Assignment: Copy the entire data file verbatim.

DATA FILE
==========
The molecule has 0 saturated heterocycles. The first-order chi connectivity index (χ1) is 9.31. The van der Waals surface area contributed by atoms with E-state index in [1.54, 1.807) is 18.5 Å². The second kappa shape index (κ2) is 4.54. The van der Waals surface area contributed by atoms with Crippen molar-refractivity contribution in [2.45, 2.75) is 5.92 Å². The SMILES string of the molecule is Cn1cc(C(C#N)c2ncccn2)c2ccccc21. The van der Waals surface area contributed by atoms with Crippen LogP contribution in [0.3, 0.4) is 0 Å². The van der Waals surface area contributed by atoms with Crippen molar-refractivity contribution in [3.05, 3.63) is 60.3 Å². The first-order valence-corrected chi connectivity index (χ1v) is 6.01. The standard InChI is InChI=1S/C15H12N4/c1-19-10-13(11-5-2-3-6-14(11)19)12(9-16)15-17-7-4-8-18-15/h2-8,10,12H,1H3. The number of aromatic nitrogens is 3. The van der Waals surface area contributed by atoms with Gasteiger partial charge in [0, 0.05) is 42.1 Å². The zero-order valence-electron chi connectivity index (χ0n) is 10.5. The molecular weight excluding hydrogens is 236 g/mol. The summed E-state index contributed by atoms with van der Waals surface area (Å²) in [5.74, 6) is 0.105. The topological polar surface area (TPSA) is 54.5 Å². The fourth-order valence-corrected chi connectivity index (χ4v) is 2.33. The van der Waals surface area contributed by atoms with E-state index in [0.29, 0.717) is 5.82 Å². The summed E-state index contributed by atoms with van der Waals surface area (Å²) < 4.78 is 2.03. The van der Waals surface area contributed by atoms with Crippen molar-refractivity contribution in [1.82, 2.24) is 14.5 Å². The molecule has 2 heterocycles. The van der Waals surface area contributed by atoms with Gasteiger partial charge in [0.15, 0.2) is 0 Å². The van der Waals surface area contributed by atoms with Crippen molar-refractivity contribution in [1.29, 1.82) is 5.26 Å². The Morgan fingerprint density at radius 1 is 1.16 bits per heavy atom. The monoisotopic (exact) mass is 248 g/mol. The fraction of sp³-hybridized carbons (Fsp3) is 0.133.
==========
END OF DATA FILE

The molecule has 0 saturated heterocycles. The first-order chi connectivity index (χ1) is 9.31. The van der Waals surface area contributed by atoms with E-state index in [1.54, 1.807) is 18.5 Å². The second kappa shape index (κ2) is 4.54. The van der Waals surface area contributed by atoms with Crippen molar-refractivity contribution in [2.45, 2.75) is 5.92 Å². The SMILES string of the molecule is Cn1cc(C(C#N)c2ncccn2)c2ccccc21. The van der Waals surface area contributed by atoms with Crippen LogP contribution in [0.3, 0.4) is 0 Å². The van der Waals surface area contributed by atoms with Crippen molar-refractivity contribution in [3.05, 3.63) is 60.3 Å². The first-order valence-corrected chi connectivity index (χ1v) is 6.01. The standard InChI is InChI=1S/C15H12N4/c1-19-10-13(11-5-2-3-6-14(11)19)12(9-16)15-17-7-4-8-18-15/h2-8,10,12H,1H3. The number of aromatic nitrogens is 3. The van der Waals surface area contributed by atoms with Gasteiger partial charge in [0, 0.05) is 42.1 Å². The zero-order valence-electron chi connectivity index (χ0n) is 10.5. The molecular weight excluding hydrogens is 236 g/mol. The summed E-state index contributed by atoms with van der Waals surface area (Å²) in [5.74, 6) is 0.105. The topological polar surface area (TPSA) is 54.5 Å². The fourth-order valence-corrected chi connectivity index (χ4v) is 2.33. The van der Waals surface area contributed by atoms with E-state index in [0.29, 0.717) is 5.82 Å². The summed E-state index contributed by atoms with van der Waals surface area (Å²) < 4.78 is 2.03. The van der Waals surface area contributed by atoms with Crippen molar-refractivity contribution in [1.82, 2.24) is 14.5 Å². The molecule has 2 heterocycles. The van der Waals surface area contributed by atoms with Gasteiger partial charge in [0.15, 0.2) is 0 Å². The van der Waals surface area contributed by atoms with Crippen molar-refractivity contribution in [1.29, 1.82) is 5.26 Å². The Morgan fingerprint density at radius 1 is 1.16 bits per heavy atom. The monoisotopic (exact) mass is 248 g/mol. The fraction of sp³-hybridized carbons (Fsp3) is 0.133.